Writer-director David Lewis’s low-fi melodrama Redwoods, filmed (as the title would suggest) amidst the imposing Redwood forests of California, is something of a new entry into gay cinema.
It’s a rather chaste romantic tearjerker where, for the most part, the focus is on meaningful glances and sexual tension as opposed to, well, rampant bumming. Some wags have dubbed it the gay Bridges Of Madison County.
Lewis told Sydney Star Observer his aim was to tell a love story where sexuality wasn’t the focus.
“I’ve always wanted to make a tearjerker, a sweeping love story,” he said.
“Nothing that happens to these characters has anything to do with their sexuality. It’s certainly something gay audiences are going to appreciate; it’s a gay love story, after all. But straight people also completely understand this film, which is what I wanted.”
The story centres on Everett (Brendan Bradley), a young man stuck in a dull relationship with his partner of several years, Miles, but staying because of the responsibility they share: caring for their special-needs son.
When partner and son both leave home for a weekend trip, Everett finds himself drawn to struggling writer Chase (Matthew Montgomery), who has arrived in redwood country seeking creative inspiration.
The sexual tension builds and builds until the two inevitably fall into bed. Will Everett pursue a new life with this man or stay in his domestic rut with Miles?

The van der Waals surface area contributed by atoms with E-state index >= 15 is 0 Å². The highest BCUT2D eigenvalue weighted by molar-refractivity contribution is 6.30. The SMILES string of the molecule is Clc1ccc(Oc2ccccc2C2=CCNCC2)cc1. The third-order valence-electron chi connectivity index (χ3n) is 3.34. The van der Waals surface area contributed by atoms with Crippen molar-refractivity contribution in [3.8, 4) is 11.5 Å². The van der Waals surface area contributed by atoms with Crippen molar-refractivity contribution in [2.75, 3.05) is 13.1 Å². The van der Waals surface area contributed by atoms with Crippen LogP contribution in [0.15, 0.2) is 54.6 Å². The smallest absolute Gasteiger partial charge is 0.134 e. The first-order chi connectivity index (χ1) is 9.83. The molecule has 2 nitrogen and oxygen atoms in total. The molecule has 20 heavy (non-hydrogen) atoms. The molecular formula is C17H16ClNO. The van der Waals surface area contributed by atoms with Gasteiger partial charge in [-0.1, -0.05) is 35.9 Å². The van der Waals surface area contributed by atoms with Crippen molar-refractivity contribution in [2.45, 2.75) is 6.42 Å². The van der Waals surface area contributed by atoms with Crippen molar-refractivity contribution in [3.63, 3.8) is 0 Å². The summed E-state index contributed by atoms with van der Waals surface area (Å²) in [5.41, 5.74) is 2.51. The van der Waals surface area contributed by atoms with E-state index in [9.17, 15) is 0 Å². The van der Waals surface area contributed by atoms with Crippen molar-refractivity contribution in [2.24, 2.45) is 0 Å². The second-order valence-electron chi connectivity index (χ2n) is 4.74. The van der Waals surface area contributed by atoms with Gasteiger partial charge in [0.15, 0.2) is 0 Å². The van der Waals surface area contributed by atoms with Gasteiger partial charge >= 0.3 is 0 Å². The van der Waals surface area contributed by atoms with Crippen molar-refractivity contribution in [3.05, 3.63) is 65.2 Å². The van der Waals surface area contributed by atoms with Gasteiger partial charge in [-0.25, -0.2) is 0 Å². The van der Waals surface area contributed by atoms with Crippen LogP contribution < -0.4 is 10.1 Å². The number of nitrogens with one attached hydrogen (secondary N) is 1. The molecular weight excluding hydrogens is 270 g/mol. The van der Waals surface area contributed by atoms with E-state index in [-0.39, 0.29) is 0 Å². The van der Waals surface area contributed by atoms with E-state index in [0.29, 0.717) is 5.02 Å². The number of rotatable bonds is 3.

“Audience members have reacted strongly to what Everett did. Some people think he was totally in the wrong, others that he was totally in the right,” Lewis said.
“I love that they have strong reactions, but I don’t think it’s that clear-cut. But everyone has their own interpretations of what these characters do.
“I’d say it generally falls into two camps: one says if you find someone you’re absolutely in love with, you’ve got to go for it. The other says, give me a break — it’s just some fire-hot fleeting romance that’s not going to last.”
And fire-hot it is. Lewis skilfully builds the sparks between the two before their long-awaited love scene in the final act.
“I spent a lot of time thinking about the sex scene. It must be my Catholic upbringing. Originally when I wrote it, it was totally gentle and tender.
“But when we talked in rehearsals, it was the straight actor [Bradley] who said it needed to be more passionate and explosive. And he was right; it’s the release after all this tension building up.
“Luckily these two [actors] trusted each other, got on well, and had a real connection, so it turned out beautifully.”
info: Redwoods is out now through Love Films